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Genesis

Genesis started life as a progressive rock band, in the manner of Yes and King Crimson, before a series of membership changes brought about a transformation in their sound, into one of the most successful pop/rock bands of the 1980s and 1990s. In addition, the group has provided a launching pad for the superstardom of members Peter Gabriel and Phil Collins, and star solo careers for members Tony Banks, Michael Rutherford, and Steve Hackett. Their roots go back to 1965 and a pair of rival groups, the Garden Wall and the Anon, formed by students at the Charterhouse School in Godalming, Surrey. They merged, with the result that 15-year-olds Peter Gabriel, Tony Banks, and Michael Rutherford joined with 14-year-old Anthony Phillips, calling themselves the New Anon and recording a six-song demo featuring songs primarily written by Rutherford and Phillips.

Charterhouse alumnus, recording artist, and producer Jonathan King heard the tape and arranged for the group to continue working in the studio, and it was also King who renamed the band Genesis. In December of 1967 they cut their debut single, "The Silent Sun," a very deliberate Bee Gees-style pastiche -- it was released in February of 1968 without attracting much notice from the public, and a second single, "A Winter's Tale," followed with similar neglect. They also ran through a couple of drummers during this period, Chris Stewart and John Silver. At this time, the group's music was a form of lyrical folk-based progressive pop, built on lush melodies primarily carried on acoustic guitar and piano, with lyrics that tended toward the florid and trippy -- psychedelia was in vogue, and Genesis showed an exceptional facility with poetic content as well as gorgeous melodies. Their debut album, From Genesis to Revelation -- which the group has all but disowned in the decades since -- was released in March of 1969, and passed without too much notice from the music press or the public. The members began thinking about getting on with their lives outside of music, and especially attending college. But they felt strongly enough about their work to try making it as a professional band. The re-formed in 1969 and got their first paying gig in September of that year, and spent the next several months working out new material, with new drummer John Mayhew aboard.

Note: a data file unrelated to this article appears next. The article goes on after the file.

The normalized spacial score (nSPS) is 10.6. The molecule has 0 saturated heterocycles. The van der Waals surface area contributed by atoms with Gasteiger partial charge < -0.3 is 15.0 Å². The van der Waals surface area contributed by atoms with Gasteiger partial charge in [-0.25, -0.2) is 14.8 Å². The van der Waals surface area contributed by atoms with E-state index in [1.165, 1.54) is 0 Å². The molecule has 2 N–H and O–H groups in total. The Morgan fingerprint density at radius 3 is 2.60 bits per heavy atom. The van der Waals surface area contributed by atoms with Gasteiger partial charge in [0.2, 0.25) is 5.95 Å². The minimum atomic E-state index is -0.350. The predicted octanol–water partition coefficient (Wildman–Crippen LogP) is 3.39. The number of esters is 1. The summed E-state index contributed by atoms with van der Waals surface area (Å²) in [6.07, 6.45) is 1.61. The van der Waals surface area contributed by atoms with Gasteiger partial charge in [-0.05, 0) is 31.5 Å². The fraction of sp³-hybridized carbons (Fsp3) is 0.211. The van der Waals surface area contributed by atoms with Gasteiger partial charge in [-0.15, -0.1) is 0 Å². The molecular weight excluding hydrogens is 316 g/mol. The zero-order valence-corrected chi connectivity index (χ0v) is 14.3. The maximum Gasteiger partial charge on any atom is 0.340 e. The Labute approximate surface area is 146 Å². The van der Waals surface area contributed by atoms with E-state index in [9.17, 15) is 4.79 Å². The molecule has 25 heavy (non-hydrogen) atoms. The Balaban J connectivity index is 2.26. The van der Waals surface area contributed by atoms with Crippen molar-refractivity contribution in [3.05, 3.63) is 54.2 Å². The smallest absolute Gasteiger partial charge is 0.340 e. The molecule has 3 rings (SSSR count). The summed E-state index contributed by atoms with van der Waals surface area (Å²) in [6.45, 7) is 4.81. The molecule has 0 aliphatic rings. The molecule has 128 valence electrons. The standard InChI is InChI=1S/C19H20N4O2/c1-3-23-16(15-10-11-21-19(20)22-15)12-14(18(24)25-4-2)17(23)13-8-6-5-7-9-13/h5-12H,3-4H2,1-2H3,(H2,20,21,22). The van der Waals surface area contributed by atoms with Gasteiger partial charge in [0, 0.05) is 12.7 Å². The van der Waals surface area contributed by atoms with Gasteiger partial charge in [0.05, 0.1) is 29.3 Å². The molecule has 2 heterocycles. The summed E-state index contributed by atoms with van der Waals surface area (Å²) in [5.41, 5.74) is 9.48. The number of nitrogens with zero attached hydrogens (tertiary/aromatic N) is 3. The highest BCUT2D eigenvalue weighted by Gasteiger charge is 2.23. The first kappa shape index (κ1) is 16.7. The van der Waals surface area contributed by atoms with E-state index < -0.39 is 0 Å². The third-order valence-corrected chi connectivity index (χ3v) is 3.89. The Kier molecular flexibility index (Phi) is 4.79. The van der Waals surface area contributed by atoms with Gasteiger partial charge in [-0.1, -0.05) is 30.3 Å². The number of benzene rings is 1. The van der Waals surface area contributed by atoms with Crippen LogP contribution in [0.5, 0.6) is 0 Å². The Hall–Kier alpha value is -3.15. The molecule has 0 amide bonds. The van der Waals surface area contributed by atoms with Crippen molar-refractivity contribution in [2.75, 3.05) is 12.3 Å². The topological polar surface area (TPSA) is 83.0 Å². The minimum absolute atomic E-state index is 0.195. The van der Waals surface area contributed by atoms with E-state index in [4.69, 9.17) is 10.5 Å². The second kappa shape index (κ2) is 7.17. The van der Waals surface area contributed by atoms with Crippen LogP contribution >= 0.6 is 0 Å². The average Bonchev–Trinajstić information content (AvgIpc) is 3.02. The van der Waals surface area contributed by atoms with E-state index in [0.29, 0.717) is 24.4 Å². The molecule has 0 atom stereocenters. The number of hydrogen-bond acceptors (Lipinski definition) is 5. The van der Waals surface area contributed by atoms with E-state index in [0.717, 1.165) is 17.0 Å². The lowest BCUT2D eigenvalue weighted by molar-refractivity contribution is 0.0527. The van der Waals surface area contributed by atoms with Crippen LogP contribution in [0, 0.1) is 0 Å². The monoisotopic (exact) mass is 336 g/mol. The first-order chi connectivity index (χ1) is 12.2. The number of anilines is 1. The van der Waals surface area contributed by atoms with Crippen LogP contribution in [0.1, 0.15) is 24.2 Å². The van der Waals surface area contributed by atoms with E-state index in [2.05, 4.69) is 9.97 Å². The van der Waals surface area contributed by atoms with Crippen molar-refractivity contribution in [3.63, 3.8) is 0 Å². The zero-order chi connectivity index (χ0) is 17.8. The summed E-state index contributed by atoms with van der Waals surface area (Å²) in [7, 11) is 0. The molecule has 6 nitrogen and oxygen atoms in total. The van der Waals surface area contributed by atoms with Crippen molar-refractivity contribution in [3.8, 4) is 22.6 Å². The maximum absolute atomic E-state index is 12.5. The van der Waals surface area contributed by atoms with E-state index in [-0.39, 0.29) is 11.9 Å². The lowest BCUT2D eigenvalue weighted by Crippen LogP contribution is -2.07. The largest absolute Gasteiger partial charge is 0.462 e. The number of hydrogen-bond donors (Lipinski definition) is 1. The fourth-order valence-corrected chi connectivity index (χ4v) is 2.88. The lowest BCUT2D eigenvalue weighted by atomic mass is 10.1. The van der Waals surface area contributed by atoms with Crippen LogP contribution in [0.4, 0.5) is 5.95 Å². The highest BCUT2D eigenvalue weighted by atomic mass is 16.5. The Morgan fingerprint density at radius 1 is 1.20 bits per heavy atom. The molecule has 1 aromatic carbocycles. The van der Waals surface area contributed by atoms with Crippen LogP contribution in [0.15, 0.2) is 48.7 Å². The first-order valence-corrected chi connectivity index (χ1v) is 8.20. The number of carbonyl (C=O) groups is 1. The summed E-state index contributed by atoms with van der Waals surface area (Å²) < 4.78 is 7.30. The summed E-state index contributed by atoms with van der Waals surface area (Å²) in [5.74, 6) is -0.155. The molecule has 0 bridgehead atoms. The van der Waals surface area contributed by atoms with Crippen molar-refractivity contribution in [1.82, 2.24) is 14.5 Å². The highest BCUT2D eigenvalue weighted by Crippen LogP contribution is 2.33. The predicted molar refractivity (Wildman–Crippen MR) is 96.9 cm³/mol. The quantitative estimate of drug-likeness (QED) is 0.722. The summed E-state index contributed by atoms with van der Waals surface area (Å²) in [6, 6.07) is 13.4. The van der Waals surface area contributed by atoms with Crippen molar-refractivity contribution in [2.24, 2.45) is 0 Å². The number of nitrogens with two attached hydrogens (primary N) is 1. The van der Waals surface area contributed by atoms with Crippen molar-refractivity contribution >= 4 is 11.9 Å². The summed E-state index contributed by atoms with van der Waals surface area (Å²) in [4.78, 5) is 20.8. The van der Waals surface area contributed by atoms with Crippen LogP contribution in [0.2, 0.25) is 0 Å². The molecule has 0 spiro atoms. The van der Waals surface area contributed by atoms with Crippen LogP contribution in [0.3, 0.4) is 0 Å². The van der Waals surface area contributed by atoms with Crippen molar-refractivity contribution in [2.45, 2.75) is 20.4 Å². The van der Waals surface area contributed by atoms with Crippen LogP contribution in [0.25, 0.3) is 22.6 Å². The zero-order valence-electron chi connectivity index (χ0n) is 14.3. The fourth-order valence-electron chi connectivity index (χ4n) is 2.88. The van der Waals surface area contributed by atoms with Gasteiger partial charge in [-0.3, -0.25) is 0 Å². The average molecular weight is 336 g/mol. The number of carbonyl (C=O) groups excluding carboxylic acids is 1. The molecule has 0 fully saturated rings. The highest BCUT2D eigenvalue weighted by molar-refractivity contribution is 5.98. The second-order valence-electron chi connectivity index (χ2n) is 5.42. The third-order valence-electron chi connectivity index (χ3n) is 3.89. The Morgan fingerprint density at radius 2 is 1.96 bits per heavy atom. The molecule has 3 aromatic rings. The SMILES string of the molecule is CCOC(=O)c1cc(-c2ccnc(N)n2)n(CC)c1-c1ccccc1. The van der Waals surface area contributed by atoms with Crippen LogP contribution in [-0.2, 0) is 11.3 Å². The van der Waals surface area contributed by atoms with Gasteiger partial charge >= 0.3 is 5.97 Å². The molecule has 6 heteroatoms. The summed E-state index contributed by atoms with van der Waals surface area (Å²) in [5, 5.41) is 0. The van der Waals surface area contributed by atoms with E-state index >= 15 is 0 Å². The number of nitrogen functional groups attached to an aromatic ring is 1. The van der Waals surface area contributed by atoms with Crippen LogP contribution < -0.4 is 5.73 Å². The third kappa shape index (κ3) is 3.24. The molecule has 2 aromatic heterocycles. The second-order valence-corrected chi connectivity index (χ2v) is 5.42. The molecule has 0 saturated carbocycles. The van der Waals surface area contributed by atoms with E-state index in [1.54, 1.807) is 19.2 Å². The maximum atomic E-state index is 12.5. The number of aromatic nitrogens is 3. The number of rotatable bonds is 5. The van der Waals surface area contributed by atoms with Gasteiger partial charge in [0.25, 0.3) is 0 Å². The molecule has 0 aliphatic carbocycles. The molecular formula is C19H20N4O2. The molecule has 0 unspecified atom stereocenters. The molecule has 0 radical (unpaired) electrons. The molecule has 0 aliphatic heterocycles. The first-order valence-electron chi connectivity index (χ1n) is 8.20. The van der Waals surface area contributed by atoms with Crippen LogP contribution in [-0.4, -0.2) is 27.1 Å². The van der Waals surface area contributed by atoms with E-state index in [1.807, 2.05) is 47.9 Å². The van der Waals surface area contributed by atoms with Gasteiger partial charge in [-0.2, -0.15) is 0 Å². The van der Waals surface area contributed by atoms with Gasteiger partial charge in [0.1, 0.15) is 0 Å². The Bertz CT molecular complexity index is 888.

Genesis soon became one of the first groups signed to the fledgling Charisma label, founded by Tony Stratton-Smith, and they recorded their second album, Trespass. That record, released in October of 1970, showed the first signs of the band that Genesis would become. The music was still folk-based, some of the songs couldn't quite carry their length, and they had some way to go in terms of vocal and instrumental finesse, but it had reach if not grasp -- most of the album was comprised of extended pieces, sung with dramatic intensity, and with complex parts for all of the instruments.

Genesis then lost two members. Mayhew left over the unhappiness with aspects of his playing, and was replaced by Phil Collins, a former child actor turned drummer who had previously played with Flaming Youth -- he also added an occasional additional lead vocal to their sound. Much more unsettling was the departure of guitarist Anthony Phillips, who had developed crippling stage fright. For some time afterward, Genesis worked as a four-piece with the guitar parts covered by Banks' keyboards. Finally, just prior to Genesis beginning work on their next album, their lineup was completed with the addition of guitarist Steve Hackett, a former member of Quiet World. The band's next album, Nursery Cryme, was recorded so close to his arrival that Hackett played on it, but some of the guitar parts were written and played by Michael Rutherford, while the centerpiece of the new album, "The Musical Box," used material that Phillips had composed.

There was hardly a weak moment on the record, and the music was far more exciting -- and witty -- than most of the progressive rock of the period. The heart of the record was "The Musical Box," a song telling a Victorian-era story of children, murder, and ghostly apparitions that was worthy of the classic horror film Dead of Night. And while it might not have become a pop culture phenomenon, the album and the song did find an audience among collegiate listeners. The theatrical attributes of Gabriel's singing fit in well with the group's live performances during this period as he began to make ever more extensive use of masks, makeup, and props in concert, telling the framing stories in order to set up their increasingly complicated songs. Part of the reason for the stories was practical -- it gave the others, especially Hackett, a chance to retune their instruments. When presented amid the group's very strong playing, this aspect of Gabriel's work turned Genesis' performances into multimedia events. And word soon began to spread about Genesis being an act that was worth hearing and, even more so, worth seeing in concert.